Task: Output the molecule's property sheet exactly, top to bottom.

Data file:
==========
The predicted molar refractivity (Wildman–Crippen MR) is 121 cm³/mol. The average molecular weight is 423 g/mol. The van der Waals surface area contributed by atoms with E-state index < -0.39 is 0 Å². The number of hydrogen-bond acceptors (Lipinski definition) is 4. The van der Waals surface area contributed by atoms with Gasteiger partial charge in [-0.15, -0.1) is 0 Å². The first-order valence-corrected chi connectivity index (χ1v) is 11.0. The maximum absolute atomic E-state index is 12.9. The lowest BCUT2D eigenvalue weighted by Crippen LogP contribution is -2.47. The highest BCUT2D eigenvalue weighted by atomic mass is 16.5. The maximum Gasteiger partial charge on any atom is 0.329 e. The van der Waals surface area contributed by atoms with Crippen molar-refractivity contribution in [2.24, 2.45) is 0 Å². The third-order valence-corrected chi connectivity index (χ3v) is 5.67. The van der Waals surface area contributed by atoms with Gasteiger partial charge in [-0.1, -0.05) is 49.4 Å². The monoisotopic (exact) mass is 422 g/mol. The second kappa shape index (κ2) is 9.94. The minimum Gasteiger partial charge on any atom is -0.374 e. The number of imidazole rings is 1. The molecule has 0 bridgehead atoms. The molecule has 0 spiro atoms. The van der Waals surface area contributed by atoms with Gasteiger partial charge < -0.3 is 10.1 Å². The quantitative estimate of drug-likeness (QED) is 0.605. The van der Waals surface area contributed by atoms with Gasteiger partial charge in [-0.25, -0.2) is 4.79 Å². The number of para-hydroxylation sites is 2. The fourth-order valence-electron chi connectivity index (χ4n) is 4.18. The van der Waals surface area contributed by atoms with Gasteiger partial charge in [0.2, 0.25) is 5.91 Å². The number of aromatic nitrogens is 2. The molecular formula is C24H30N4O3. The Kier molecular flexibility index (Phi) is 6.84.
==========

The predicted molar refractivity (Wildman–Crippen MR) is 121 cm³/mol. The average molecular weight is 423 g/mol. The van der Waals surface area contributed by atoms with E-state index < -0.39 is 0 Å². The number of hydrogen-bond acceptors (Lipinski definition) is 4. The van der Waals surface area contributed by atoms with Gasteiger partial charge in [-0.15, -0.1) is 0 Å². The first-order valence-corrected chi connectivity index (χ1v) is 11.0. The maximum absolute atomic E-state index is 12.9. The lowest BCUT2D eigenvalue weighted by Crippen LogP contribution is -2.47. The highest BCUT2D eigenvalue weighted by atomic mass is 16.5. The maximum Gasteiger partial charge on any atom is 0.329 e. The van der Waals surface area contributed by atoms with Crippen molar-refractivity contribution in [2.24, 2.45) is 0 Å². The third-order valence-corrected chi connectivity index (χ3v) is 5.67. The van der Waals surface area contributed by atoms with Gasteiger partial charge in [-0.1, -0.05) is 49.4 Å². The monoisotopic (exact) mass is 422 g/mol. The second kappa shape index (κ2) is 9.94. The minimum Gasteiger partial charge on any atom is -0.374 e. The number of imidazole rings is 1. The molecule has 0 bridgehead atoms. The molecule has 0 spiro atoms. The van der Waals surface area contributed by atoms with Gasteiger partial charge < -0.3 is 10.1 Å². The quantitative estimate of drug-likeness (QED) is 0.605. The van der Waals surface area contributed by atoms with Gasteiger partial charge in [-0.25, -0.2) is 4.79 Å². The number of para-hydroxylation sites is 2. The fourth-order valence-electron chi connectivity index (χ4n) is 4.18. The van der Waals surface area contributed by atoms with Gasteiger partial charge in [0.2, 0.25) is 5.91 Å². The number of aromatic nitrogens is 2. The molecular formula is C24H30N4O3. The Kier molecular flexibility index (Phi) is 6.84.